Tuesday, April 8, 2008

Philosophy as Ur-Job Training

Philosophy got a write up in the NY Times on Sunday. Apparently, enrollments are way up at lots of places. My old department chair, David Schrader, gets quoted in his new capacity as executive director of the APA.

This is all good, but...

My one concern with the article is that--except for a nod to the romantic possibilities of existential depth at the end--philosophy is presented largely as a way to do well on the LSATs and/or as a way to bone up on all-purpose skills in a post-career era. This can be given a more congenial spin, also:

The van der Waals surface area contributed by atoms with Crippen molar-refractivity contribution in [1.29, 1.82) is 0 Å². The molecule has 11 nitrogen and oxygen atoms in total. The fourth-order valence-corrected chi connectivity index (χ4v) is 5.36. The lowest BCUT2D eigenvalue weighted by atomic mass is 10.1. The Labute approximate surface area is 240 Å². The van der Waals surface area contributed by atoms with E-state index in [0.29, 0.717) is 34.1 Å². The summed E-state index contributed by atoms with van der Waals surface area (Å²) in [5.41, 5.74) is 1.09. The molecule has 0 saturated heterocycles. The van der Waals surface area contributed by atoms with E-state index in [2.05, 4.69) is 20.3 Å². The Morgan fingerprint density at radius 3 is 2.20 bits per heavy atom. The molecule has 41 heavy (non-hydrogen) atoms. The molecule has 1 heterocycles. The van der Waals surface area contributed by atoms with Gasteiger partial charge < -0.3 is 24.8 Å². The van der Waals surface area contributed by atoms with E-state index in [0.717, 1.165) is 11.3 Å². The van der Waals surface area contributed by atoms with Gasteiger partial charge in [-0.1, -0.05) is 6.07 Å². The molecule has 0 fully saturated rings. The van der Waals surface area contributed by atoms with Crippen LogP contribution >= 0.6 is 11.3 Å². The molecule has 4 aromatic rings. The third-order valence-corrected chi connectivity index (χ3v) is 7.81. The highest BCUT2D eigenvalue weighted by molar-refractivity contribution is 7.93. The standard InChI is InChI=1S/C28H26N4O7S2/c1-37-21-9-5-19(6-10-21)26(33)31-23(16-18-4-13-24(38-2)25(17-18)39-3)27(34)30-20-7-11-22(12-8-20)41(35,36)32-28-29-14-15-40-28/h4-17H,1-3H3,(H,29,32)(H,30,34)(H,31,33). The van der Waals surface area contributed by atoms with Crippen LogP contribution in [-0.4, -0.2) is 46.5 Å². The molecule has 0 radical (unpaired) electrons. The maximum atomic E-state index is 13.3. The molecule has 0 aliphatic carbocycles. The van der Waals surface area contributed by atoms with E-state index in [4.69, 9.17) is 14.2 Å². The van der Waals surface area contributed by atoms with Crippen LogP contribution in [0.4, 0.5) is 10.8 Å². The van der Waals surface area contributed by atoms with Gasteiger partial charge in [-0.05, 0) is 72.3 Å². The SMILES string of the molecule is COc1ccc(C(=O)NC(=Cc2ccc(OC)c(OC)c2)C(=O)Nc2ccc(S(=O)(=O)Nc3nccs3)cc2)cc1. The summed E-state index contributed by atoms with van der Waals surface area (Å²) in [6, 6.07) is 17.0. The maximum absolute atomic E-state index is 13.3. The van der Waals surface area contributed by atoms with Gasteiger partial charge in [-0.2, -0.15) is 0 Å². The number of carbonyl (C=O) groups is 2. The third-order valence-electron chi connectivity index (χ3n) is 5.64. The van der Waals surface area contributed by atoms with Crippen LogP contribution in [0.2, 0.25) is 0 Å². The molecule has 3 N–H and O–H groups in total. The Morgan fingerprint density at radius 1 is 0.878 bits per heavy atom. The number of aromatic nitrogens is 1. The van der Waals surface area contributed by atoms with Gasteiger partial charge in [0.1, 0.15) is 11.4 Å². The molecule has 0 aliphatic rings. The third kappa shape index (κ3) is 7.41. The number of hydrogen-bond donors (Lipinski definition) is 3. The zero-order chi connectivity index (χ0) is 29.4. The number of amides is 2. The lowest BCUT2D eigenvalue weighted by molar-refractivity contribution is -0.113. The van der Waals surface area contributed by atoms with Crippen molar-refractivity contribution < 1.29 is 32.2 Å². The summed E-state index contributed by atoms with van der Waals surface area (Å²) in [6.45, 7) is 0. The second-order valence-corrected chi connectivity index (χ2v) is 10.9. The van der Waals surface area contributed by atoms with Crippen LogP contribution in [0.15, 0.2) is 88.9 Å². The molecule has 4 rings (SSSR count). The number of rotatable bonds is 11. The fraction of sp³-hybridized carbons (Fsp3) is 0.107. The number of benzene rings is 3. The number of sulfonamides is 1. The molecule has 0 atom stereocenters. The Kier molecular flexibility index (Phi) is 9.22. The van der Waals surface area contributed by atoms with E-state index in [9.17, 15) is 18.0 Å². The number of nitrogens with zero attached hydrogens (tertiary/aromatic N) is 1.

Frances Egan, a Rutgers philosophy professor who advises undergraduates, said that as it has become harder for students to predict what specialties might be in demand in an uncertain economy, some may be more apt to choose their major based simply on what they find interesting. “Philosophy is a lot of fun,” said Professor Egan, who graduated with a philosophy degree in the tough economic times of the 1970s. “A lot of students are in it because they find it intellectually rewarding.”
I like the emphasis on the fun to be had. Nonetheless, I tend to be of the opinion that philosophy, far from preparing you to do everything, renders you incapable of doing anything. Philosophy makes you useless. That is precisely why it is enjoyable, and why I think students should pursue it.